- If the pepper plants’ branches or leaves turn black. This usually results from a fungal growth called sooty mold that’s caused by the honeydew.
- If there is a distortion of fruits or flowers
- When you notice your pepper plant has stunted growth
- When there are fallen white skin casings under the pepper plant
The worst damage typically occurs in young pepper plants, where large numbers of aphids easily overpower them and kill off any new beginnings, eventually killing the plants.
How to get rid of aphids on pepper plants
An aphid infestation should never be ignored. It is possible to control aphids with the necessary procedures, but this is an active process that requires consistency. Below are 5 basic approaches to aphid control on your pepper plants.
Manual removal (for small amounts of aphids)
Unlike scale insects, aphids can be easily eliminated using a garden hose. For small infestations, spray cold water on the leaves to remove the aphids from the plant. Ideally, they won’t find their way back to the leaves.
Alternatively, since they have very soft bodies and do not move fast, you can easily kill aphids using your hands. Squish ’em right away whenever you notice them on your plant.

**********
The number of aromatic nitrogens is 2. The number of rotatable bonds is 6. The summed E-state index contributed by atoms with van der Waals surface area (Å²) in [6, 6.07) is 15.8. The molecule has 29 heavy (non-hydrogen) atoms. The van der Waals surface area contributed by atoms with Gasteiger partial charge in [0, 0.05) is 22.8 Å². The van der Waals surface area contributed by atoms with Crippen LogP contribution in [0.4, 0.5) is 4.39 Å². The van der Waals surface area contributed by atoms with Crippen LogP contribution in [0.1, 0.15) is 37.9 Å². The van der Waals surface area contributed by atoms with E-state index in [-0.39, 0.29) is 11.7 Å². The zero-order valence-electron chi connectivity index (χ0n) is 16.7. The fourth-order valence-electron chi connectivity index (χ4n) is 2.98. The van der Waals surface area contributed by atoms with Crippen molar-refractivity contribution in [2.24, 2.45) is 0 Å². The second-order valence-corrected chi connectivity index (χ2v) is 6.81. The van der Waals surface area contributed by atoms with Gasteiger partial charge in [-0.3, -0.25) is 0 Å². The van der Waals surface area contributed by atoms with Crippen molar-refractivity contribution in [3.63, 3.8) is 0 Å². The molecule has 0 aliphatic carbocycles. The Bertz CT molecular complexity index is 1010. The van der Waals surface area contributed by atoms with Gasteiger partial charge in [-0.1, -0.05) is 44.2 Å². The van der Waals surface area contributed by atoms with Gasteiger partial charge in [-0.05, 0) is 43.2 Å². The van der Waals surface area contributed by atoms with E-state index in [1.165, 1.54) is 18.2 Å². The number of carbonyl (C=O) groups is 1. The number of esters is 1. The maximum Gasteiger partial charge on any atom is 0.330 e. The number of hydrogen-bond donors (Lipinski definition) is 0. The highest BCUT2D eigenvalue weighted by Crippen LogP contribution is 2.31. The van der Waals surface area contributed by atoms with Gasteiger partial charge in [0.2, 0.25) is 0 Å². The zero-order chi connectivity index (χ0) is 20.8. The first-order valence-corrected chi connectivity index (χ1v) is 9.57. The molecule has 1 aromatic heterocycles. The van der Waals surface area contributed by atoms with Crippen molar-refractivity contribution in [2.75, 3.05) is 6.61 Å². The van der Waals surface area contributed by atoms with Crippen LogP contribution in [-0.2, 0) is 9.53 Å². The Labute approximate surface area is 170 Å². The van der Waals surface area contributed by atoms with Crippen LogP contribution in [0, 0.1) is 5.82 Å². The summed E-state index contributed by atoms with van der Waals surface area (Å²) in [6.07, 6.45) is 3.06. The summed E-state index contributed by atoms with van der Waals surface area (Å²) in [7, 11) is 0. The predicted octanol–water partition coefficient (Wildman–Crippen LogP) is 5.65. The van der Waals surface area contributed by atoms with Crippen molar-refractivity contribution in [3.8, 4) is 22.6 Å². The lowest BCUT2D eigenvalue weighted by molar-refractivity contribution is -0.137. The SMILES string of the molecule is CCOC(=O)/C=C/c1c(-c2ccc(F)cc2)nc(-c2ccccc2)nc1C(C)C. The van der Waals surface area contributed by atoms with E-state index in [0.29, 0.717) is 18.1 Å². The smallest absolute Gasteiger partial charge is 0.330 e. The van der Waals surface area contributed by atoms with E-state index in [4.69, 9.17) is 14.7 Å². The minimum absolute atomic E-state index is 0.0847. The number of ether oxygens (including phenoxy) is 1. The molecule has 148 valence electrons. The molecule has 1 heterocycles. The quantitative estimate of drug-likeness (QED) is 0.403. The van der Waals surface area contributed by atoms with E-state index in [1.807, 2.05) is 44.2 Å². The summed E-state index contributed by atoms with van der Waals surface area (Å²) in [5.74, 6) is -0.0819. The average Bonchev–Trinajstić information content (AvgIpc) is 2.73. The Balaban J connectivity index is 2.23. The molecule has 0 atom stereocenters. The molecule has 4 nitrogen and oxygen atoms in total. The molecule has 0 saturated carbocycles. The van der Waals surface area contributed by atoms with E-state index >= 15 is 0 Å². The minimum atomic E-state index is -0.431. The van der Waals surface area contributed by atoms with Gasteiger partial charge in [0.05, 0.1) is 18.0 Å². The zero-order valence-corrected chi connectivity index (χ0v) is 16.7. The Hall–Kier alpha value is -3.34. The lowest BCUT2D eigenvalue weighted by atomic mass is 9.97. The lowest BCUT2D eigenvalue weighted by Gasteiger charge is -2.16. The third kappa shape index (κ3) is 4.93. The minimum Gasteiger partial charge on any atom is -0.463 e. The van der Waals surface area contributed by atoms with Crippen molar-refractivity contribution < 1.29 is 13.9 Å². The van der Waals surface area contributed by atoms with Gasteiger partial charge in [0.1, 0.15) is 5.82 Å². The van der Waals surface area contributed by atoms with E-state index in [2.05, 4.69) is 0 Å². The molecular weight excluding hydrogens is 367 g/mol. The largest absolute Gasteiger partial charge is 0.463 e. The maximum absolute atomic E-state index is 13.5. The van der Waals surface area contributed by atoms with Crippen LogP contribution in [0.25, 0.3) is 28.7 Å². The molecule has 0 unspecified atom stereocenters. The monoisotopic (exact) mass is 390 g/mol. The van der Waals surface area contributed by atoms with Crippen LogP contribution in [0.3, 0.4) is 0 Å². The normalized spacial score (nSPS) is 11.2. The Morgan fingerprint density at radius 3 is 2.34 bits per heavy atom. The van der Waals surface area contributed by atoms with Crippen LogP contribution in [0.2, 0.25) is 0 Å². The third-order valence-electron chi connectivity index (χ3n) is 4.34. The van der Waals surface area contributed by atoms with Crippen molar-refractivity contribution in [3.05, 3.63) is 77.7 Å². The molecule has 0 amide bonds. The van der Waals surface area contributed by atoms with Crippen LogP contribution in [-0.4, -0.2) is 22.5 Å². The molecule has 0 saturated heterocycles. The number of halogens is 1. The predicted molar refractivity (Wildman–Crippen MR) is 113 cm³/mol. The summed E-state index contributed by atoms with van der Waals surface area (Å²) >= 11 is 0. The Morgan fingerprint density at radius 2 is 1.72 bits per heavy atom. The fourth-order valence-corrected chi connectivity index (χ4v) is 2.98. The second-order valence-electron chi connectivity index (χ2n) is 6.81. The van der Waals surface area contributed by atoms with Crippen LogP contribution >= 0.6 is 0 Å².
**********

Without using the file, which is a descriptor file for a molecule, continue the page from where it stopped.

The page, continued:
A soap spray is a great, inexpensive DIY solution to eliminate aphids on pepper plants. Soaps are ideal for aphids’ elimination since they suffocate them. The fatty acids from the soap also dissolve the exoskeleton of aphids and other pests like mites and whiteflies.
All you need is water, dish soap, and a spray bottle. Place the water and soap in the spray bottle and shake well. Then gently spray the underside of the leaves (where aphids love to hide) and the stems of the plant with the soapy water. Reapply the solution every 2-3 days for two weeks.
You can get rid of aphids in your garden using a vinegar spray. Use these ingredients to make the spray.
- Water (A gallon)
- 1 tablespoon vinegar
- 1 tablespoon vegetable oil
- 1 tablespoon baking soda
- A bucket
- Garden sprayer
Add all the ingredients to the bucket and stir well to dissolve the baking soda. Then pour the vinegar solution into the sprayer and spray evenly on both sides of your pepper plants’ leaves.
Hot pepper spray
Yes, pepper on pepper. Sounds funny, but it works! The capsaicin found in peppers is a natural deterrent for insects and damages aphids’ nervous system without harming your pepper plant in any way. You can create the spray by chopping hot peppers (like cayenne pepper) and soaking them in water before straining the liquid and adding it to a spray bottle. Now spray the hot pepper solution on the pepper plants on both sides of the leaves.